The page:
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Five questions to ask before trusting your data to Amazon or other storage cloud provider

By , Network World
May 19, 2008 12:07 AM ET

Network World - What security measures do you offer?

Customers typically are expected to encrypt their own files. Don't assume the storage provider will do it for you.

Will I have access to logging and auditing data?

Such access lets you find out whether anyone other than you is modifying or changing your data, says Joel Snyder, senior partner with Opus One and a Network World product tester. Amazon.com and Nirvanix offer this service at no extra charge.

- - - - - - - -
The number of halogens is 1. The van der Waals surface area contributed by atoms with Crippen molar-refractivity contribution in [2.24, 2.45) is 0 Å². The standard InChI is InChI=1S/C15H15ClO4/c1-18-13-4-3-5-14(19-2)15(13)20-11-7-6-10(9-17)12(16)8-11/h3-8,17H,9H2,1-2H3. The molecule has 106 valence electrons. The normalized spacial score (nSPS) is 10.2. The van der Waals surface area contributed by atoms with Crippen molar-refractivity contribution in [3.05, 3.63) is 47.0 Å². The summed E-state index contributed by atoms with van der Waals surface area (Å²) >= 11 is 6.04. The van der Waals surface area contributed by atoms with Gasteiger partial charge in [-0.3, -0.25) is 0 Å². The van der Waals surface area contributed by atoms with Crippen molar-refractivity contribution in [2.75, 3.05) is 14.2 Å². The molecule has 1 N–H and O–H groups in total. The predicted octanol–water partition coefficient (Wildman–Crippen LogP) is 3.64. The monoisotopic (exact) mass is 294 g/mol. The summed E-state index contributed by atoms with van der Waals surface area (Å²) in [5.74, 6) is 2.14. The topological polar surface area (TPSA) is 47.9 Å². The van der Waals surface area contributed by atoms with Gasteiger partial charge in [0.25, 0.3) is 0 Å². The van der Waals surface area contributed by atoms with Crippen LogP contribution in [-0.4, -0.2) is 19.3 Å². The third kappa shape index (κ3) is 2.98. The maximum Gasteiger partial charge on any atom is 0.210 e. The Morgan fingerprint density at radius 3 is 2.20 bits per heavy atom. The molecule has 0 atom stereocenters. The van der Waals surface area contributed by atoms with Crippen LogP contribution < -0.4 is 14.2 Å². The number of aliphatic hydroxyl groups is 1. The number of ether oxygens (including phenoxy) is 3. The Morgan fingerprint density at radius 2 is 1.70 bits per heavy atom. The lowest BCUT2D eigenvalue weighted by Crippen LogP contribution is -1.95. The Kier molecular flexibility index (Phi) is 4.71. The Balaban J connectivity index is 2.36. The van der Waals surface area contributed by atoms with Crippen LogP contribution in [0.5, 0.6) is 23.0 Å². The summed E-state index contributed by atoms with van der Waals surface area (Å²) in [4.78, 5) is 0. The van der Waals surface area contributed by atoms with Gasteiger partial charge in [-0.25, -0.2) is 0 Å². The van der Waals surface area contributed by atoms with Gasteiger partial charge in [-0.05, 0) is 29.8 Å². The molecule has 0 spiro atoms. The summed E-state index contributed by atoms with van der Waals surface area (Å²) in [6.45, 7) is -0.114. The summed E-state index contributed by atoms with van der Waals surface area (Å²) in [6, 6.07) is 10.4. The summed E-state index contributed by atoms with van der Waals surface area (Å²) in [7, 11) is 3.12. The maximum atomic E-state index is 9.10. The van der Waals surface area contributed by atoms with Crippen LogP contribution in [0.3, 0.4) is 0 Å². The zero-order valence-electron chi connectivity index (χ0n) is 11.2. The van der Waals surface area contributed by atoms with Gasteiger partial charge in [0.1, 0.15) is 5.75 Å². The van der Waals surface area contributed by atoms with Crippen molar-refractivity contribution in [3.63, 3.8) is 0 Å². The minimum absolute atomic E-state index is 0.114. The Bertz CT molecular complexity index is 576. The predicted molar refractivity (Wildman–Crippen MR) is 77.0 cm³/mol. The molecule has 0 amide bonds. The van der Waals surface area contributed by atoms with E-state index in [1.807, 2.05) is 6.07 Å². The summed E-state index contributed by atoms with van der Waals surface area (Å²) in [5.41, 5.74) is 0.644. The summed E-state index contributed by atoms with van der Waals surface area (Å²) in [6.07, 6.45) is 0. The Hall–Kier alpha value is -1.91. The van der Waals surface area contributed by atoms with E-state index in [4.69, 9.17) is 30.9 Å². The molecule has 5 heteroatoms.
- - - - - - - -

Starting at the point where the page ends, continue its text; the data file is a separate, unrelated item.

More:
Cloud vs. utility: What’s the difference? Listen now.

 


Can I choose where my data will be stored?

In some cases, customers may need to know the exact location of their data for purposes of regulatory compliance. Nirvanix offers the option of locking data into specific physical locations, but Amazon does not.

What kind of downtime can I expect?

Customers of Amazon's Simple Storage Service suffered a service outage for several hours one morning last February. Still, cloud services may be more reliable than a customer's own data center. In addition, Amazon and Nirvanix give service credits to customers if monthly uptime falls below 99.9%.

How would you recover from a disaster?

Like it or not, catastrophes happen. Make sure your cloud-storage provider has a plan in place, should major data centers get knocked offline.

< Back to the main story: Can you trust your data to Amazon and other storage cloud provider? >

Read more about data center in Network World's Data Center section.

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